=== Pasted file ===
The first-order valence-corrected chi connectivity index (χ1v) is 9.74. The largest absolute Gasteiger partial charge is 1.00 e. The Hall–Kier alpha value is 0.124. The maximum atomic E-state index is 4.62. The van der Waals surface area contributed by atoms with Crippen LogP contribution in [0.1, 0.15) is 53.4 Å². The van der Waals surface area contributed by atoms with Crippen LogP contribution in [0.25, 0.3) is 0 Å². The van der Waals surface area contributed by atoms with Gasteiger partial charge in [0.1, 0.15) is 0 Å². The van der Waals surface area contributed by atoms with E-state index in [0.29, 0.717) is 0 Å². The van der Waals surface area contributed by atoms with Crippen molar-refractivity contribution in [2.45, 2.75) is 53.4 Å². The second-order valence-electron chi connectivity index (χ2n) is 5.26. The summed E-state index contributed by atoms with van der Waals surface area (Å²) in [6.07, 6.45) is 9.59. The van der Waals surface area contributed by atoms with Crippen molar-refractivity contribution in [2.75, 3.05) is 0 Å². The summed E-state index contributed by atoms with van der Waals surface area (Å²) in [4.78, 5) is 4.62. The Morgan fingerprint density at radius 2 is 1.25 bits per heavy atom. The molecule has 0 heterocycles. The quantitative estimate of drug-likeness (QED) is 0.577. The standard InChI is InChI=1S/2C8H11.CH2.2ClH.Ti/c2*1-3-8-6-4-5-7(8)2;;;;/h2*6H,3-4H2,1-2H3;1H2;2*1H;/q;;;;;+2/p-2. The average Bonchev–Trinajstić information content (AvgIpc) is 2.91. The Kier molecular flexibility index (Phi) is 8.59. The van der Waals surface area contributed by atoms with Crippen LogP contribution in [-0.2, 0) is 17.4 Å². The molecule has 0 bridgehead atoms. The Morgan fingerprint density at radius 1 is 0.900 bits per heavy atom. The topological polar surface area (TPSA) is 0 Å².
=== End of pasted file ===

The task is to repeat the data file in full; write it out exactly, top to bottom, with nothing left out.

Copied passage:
The first-order valence-corrected chi connectivity index (χ1v) is 9.74. The largest absolute Gasteiger partial charge is 1.00 e. The Hall–Kier alpha value is 0.124. The maximum atomic E-state index is 4.62. The van der Waals surface area contributed by atoms with Crippen LogP contribution in [0.1, 0.15) is 53.4 Å². The van der Waals surface area contributed by atoms with Crippen LogP contribution in [0.25, 0.3) is 0 Å². The van der Waals surface area contributed by atoms with Gasteiger partial charge in [0.1, 0.15) is 0 Å². The van der Waals surface area contributed by atoms with E-state index in [0.29, 0.717) is 0 Å². The van der Waals surface area contributed by atoms with Crippen molar-refractivity contribution in [2.45, 2.75) is 53.4 Å². The second-order valence-electron chi connectivity index (χ2n) is 5.26. The summed E-state index contributed by atoms with van der Waals surface area (Å²) in [6.07, 6.45) is 9.59. The van der Waals surface area contributed by atoms with Crippen molar-refractivity contribution in [2.75, 3.05) is 0 Å². The summed E-state index contributed by atoms with van der Waals surface area (Å²) in [4.78, 5) is 4.62. The Morgan fingerprint density at radius 2 is 1.25 bits per heavy atom. The molecule has 0 heterocycles. The quantitative estimate of drug-likeness (QED) is 0.577. The standard InChI is InChI=1S/2C8H11.CH2.2ClH.Ti/c2*1-3-8-6-4-5-7(8)2;;;;/h2*6H,3-4H2,1-2H3;1H2;2*1H;/q;;;;;+2/p-2. The average Bonchev–Trinajstić information content (AvgIpc) is 2.91. The Kier molecular flexibility index (Phi) is 8.59. The van der Waals surface area contributed by atoms with Crippen LogP contribution in [-0.2, 0) is 17.4 Å². The molecule has 0 bridgehead atoms. The Morgan fingerprint density at radius 1 is 0.900 bits per heavy atom. The topological polar surface area (TPSA) is 0 Å².